Tuesday, May 04, 2010

Escaping the Echo Chamber

One of the many things that drive me up the proverbial wall nowadays is the relentless drumbeat of obnoxious, empty noise generated by people who are mad as hell. They're not quite able to explain just why they're mad, or how they'd fix the issues that make them mad, other than in the most generic and unfocused of terms, such as:

"We're gonna take the country back!";

"No new taxes!";

"If I don't see a birth certificate, I don't believe he's an American!"; and,

"How's that hopey-changey thing workin' out for ya?"

It's much easier to shout slogans and parrot the words of others than it is to think for oneself. That blinkered outlook been made easier by the balkanization of ideas brought on by the proliferation of narrowly-focused cable TV channels and hyperpartisan blogs and websites. No matter what you want to believe - whether it's the threat of nasty aliens in UFOs, the danger of one-world government, or even the utter horror of one-world government imposed by nasty aliens from UFOs - you can find plenty of people with networks and blogs that will reinforce your ideas and convince you that you are absolutely right ... and if all you ever read or listen to are those people who reinforce your ideas, you lose the ability to think for yourself and evaluate whether or not those people are full of ... um ... well ... stuff.

This effect has been called the "echo chamber," because of the tendency of crazy ideas to reverberate between the walls of like-minded people.

Yesterday, I found a wonderful article by William Saletan that summarizes my thinking on this issue better than I could have done on my own. It's on Slate.com, and you can read it here: Bubble Think: How to Escape a Partisan Echo Chamber. In this article, Mr Saletan offers ten simple, yet obvious ways to help you avoid the dangers of partisan groupthink:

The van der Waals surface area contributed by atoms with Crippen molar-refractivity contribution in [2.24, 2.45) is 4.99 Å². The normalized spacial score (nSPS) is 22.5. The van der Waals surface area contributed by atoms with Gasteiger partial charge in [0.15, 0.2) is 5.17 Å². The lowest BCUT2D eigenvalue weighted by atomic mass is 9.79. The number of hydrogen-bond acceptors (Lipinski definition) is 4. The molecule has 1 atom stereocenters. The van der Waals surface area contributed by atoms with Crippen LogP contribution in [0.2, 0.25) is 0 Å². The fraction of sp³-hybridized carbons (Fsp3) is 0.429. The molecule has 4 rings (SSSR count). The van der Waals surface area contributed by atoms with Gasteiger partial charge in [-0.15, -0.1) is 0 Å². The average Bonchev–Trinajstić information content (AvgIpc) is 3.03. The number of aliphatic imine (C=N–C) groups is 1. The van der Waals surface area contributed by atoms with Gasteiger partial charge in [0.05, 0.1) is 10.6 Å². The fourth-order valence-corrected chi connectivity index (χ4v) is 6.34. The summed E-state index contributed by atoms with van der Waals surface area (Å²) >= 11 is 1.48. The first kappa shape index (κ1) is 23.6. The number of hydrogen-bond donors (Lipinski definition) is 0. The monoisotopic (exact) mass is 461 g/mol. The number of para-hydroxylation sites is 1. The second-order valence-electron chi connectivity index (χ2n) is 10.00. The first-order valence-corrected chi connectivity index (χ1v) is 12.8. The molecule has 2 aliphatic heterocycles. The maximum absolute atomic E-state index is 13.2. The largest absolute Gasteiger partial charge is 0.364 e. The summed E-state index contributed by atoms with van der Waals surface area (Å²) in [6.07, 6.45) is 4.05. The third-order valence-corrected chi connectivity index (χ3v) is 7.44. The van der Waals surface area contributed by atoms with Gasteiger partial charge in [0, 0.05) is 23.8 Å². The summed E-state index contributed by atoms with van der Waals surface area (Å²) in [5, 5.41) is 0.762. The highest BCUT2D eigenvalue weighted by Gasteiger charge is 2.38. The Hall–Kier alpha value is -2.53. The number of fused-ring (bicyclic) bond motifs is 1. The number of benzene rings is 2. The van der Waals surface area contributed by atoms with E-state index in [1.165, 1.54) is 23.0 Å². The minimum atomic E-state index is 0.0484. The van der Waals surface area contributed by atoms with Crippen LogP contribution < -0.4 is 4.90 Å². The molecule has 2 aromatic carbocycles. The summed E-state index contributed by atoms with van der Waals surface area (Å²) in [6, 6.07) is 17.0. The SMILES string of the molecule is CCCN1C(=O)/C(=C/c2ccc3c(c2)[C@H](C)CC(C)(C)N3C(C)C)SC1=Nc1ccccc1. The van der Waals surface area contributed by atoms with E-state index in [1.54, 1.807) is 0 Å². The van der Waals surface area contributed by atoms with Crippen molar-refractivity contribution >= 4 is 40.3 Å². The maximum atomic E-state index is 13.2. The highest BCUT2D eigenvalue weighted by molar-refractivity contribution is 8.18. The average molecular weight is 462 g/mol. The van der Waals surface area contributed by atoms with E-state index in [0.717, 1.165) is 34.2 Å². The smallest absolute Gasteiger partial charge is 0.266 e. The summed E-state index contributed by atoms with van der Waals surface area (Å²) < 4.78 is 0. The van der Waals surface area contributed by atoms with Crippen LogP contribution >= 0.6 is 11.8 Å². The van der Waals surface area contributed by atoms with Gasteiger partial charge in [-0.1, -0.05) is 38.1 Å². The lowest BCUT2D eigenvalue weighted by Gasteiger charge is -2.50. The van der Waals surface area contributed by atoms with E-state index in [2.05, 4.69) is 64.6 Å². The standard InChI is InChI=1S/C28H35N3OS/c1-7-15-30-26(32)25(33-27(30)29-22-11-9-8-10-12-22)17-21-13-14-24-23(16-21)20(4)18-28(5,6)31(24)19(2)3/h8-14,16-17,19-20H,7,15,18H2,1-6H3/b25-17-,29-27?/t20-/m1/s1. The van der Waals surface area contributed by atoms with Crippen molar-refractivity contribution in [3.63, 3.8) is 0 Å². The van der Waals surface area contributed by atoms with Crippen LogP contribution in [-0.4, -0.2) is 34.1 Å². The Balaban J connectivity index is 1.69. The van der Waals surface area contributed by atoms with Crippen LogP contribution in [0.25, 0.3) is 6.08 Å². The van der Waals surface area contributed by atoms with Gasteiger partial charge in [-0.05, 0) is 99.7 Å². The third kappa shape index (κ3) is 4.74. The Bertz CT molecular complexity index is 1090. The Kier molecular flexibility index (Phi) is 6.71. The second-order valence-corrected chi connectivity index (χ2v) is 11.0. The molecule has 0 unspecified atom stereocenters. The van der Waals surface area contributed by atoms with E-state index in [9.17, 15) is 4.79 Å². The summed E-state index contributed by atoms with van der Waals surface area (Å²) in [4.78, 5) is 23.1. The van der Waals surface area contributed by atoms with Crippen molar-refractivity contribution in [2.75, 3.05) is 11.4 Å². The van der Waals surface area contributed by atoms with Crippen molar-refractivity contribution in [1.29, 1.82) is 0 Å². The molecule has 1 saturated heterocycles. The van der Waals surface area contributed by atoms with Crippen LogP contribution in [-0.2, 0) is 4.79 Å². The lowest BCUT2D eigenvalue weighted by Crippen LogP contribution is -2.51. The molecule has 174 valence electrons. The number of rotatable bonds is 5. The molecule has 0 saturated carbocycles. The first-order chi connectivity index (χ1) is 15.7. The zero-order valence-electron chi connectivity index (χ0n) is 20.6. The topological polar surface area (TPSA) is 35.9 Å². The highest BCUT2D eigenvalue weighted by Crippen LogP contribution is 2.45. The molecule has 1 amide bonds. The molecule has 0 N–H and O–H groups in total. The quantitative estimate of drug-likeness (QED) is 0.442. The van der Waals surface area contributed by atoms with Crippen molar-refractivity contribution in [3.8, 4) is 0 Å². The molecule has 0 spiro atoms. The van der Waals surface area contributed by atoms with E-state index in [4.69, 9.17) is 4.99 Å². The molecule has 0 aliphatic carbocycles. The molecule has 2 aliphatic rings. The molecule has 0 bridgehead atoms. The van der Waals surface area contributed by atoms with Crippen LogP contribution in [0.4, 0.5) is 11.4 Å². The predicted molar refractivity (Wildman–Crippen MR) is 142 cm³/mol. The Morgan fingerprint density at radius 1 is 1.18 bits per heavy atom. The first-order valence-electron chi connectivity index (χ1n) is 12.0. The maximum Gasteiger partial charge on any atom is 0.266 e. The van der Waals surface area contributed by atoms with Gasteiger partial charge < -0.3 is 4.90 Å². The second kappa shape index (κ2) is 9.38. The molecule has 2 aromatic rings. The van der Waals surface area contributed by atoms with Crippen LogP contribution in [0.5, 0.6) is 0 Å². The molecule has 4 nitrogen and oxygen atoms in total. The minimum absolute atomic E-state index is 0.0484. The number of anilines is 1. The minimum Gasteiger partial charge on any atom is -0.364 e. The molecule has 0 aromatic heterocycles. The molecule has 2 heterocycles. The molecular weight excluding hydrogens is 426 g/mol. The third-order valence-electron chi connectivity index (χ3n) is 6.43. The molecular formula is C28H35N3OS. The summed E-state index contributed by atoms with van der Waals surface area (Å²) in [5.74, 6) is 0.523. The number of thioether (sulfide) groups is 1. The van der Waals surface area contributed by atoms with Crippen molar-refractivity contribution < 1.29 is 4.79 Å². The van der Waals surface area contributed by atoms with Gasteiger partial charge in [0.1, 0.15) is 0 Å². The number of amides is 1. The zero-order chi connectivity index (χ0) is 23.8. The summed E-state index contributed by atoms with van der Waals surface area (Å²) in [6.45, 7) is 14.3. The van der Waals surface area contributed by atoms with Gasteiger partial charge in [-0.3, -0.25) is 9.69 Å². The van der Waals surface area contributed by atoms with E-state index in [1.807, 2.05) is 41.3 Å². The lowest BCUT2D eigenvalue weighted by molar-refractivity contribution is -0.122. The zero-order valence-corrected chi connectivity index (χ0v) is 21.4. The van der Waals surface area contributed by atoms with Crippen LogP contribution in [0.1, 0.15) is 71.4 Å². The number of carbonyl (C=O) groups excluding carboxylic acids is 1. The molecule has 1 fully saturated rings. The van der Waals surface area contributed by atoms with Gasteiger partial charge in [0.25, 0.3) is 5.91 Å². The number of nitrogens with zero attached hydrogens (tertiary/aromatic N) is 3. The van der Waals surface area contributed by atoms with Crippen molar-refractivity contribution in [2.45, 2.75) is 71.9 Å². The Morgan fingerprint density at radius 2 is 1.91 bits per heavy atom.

1. Treat insularity as a weakness.

2. Don't be a sucker for conspiracy theories.

3. Never define yourself by an enemy.

4. Don't outsource your beliefs to your allies.

5. Seek wisdom, not just victory.

6. Distrust polarization.

7. Look in the mirror.

8. Beware abstraction.

9. Test your theories.

10. Overcome your urges.

Read the entire article and think about whether you are caught in a partisan echo chamber that keeps you from asking the questions to which you need real answers, not mindless slogans and narrow-minded claptrap.

It's more important now than ever. The country and the world are facing enormous problems, and nobody out there has all the answers. You need to listen to everyone, filter out the mental sludge, and make your own judgments.

You all know Bilbo's First Law: Don't let anyone do your thinking for you. And we might now add a corollary to that law: The louder they shout, the less they know.

Take a few minutes to read Mr Saletan's article and think seriously about the 10 rules for avoiding groupthink.

Applying them wouldn't be a bad thing, either.

Have a good day. Do your own thinking.

More thoughts tomorrow.


1 comment:

Mike said...

I think #9 was the best.